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Ohio Muzzleloader Doe Down

Six-GunSix-Gun Senior MemberPosts: 8,155 Senior Member
It was opening day for muzzleloader season and a friend of mine had secured permission on a new property. He hunted archery there a few times when he first got permission, but I had never been there. We got our permission forms signed, then drove around for about two hours, quickly scouting the area in a side-by-side that the landowner lent us. We immediately started spotting deer, including a couple of nice bucks that I saw bedded in the thicket around one of the larger fields. The bucks trotted away once we rounded a bend to leave, but I made a mental note of where they were since that field behind their beds had favorable winds. Once we got a feel for the place, we took to our spots and settled in for a frigid, single-digit temperature hunt.

The spot I picked was a tri-intersection between three fields, separated by the thicket where we saw the bucks and a perpendicular treeline. Sitting in a folding chair, it gave me a nice view of one large, and two smaller, cut crop fields. It didn't take long. Within 30 minutes and very early in the evening (4:24PM, and with a full hour and a half of daylight left) I spotted a doe just barely poking out of the tree line separating the smaller fields about 200 yards away. Depending on where the deer moved, I would have to carefully leave the chair and stalk in at least 50 - 60 yard closer for a 150 yard shot, my self-imposed max distance limit for this platform.

I felt confident out to 150 yards with my inline muzzleloader and the 350 gr. Harvester Saber Tooth bullet pushed by 100 grains of Blackhorn 209. The catch: I had only ever paper tested out to 100 yards with this load, and had never tested it out to 150 yards. I ran the expected velocity for the charge and bullet weight/BC through a ballistics program and felt comfortable with the reasonable margin of error around the 6.5" expected drop at that range with a 100 yards zero.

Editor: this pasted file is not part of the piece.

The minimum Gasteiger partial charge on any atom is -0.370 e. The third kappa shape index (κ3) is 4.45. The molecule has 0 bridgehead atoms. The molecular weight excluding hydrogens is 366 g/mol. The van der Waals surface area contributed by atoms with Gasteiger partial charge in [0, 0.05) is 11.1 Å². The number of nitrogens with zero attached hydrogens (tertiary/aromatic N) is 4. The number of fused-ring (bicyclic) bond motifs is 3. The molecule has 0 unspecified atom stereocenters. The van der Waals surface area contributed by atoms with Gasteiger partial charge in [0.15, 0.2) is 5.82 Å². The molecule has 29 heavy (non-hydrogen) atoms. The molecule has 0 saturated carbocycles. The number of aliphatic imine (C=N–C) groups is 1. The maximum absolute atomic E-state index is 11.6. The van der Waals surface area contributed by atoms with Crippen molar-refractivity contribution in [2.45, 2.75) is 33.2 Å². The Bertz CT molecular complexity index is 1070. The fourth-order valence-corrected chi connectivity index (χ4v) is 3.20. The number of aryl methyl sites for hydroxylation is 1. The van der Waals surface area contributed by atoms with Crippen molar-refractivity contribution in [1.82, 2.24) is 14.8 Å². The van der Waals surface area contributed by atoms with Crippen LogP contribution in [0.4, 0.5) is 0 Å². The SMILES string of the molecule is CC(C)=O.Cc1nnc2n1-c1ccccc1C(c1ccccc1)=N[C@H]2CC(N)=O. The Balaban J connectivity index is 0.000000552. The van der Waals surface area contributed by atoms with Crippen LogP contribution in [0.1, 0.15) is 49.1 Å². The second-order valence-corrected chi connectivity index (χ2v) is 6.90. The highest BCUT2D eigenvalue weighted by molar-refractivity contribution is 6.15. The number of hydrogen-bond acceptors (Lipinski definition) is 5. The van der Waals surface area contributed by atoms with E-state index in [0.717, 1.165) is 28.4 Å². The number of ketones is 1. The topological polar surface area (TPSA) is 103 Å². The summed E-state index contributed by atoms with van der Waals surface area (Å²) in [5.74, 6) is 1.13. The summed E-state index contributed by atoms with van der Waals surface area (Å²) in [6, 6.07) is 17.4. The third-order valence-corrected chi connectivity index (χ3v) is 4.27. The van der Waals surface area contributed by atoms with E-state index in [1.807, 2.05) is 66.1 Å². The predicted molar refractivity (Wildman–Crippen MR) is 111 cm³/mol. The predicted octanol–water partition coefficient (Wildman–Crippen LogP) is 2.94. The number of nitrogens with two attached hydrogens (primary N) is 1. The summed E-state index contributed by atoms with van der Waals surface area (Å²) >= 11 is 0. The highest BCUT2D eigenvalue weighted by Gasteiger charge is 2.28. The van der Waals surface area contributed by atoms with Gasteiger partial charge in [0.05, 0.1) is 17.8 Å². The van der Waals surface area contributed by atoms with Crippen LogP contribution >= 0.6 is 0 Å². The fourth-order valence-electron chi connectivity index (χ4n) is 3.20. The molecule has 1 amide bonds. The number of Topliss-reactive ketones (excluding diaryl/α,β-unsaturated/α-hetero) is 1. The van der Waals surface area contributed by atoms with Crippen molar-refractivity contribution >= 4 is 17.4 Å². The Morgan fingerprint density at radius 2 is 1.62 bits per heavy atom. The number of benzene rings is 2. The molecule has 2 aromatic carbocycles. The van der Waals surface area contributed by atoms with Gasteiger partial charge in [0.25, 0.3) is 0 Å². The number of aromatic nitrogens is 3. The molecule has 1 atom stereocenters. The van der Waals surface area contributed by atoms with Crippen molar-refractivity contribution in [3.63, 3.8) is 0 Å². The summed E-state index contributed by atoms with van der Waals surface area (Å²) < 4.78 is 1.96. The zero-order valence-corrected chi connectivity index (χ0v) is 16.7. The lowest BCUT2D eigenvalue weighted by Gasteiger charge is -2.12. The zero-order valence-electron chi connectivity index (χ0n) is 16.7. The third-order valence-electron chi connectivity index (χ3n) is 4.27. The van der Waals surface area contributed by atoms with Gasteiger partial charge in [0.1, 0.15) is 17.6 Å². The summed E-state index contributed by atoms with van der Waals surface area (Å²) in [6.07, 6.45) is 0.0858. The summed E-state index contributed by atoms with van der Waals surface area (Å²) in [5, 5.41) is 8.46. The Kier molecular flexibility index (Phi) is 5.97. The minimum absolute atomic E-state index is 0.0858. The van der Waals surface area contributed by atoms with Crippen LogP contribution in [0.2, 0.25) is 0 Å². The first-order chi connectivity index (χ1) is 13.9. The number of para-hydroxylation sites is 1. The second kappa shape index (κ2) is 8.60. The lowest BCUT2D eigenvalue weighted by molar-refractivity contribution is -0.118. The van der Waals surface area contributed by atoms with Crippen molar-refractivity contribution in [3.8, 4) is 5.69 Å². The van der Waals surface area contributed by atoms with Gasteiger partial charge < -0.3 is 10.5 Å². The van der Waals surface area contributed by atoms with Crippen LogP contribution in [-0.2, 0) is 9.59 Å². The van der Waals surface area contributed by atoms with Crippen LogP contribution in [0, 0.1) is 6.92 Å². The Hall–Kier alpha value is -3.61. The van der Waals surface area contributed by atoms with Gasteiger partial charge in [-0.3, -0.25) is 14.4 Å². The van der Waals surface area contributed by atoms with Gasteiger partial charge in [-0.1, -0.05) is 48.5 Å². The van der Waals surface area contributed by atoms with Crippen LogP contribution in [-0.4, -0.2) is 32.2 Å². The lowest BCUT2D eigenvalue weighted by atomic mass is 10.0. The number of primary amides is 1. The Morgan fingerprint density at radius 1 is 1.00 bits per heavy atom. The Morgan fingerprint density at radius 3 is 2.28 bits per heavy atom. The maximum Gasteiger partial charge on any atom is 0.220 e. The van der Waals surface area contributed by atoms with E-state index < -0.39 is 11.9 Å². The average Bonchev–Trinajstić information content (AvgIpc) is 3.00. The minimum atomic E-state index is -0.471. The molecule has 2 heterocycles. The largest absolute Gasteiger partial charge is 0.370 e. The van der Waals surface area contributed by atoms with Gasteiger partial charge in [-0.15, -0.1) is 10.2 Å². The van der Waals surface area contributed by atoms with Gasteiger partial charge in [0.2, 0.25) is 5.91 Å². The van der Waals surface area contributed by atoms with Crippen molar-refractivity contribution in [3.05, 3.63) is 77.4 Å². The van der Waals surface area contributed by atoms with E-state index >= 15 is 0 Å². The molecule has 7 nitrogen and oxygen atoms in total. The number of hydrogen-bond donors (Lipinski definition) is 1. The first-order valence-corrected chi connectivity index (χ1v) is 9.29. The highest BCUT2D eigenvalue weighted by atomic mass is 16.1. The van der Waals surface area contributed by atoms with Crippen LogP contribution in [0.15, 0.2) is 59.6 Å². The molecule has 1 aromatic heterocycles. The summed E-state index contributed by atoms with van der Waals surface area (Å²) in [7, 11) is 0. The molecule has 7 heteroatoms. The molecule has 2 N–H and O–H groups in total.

I stalked on all fours, tight to the treeline where the deer came out, using the roll in the slope and some edge weeds for cover. But, as I got closer, I lost sight of the deer. When I got to about 150 yards, I had to side slip away from the treeline to find her again and when I did, suddenly three more does came out. The lead doe was feeding away and I was concerned that the others would do the same and take away a decent shot. As luck would have it, an even larger doe came out and stood broadside at 144 yards. I just had to wait for the last doe out of the woods to clear out from behind the new target doe to avoid a pass-through kill. It only took a few seconds for the trailing deer to clear out and the shot window opened. I sat down, braced the gun between my knees, and sent the shot. The doe dropped right where she stood, kicked a handful of times and stayed put for good.

Ohio%20Muzzleloader%20Doe%20-%20doe%20down_zpswyosr9es.jpg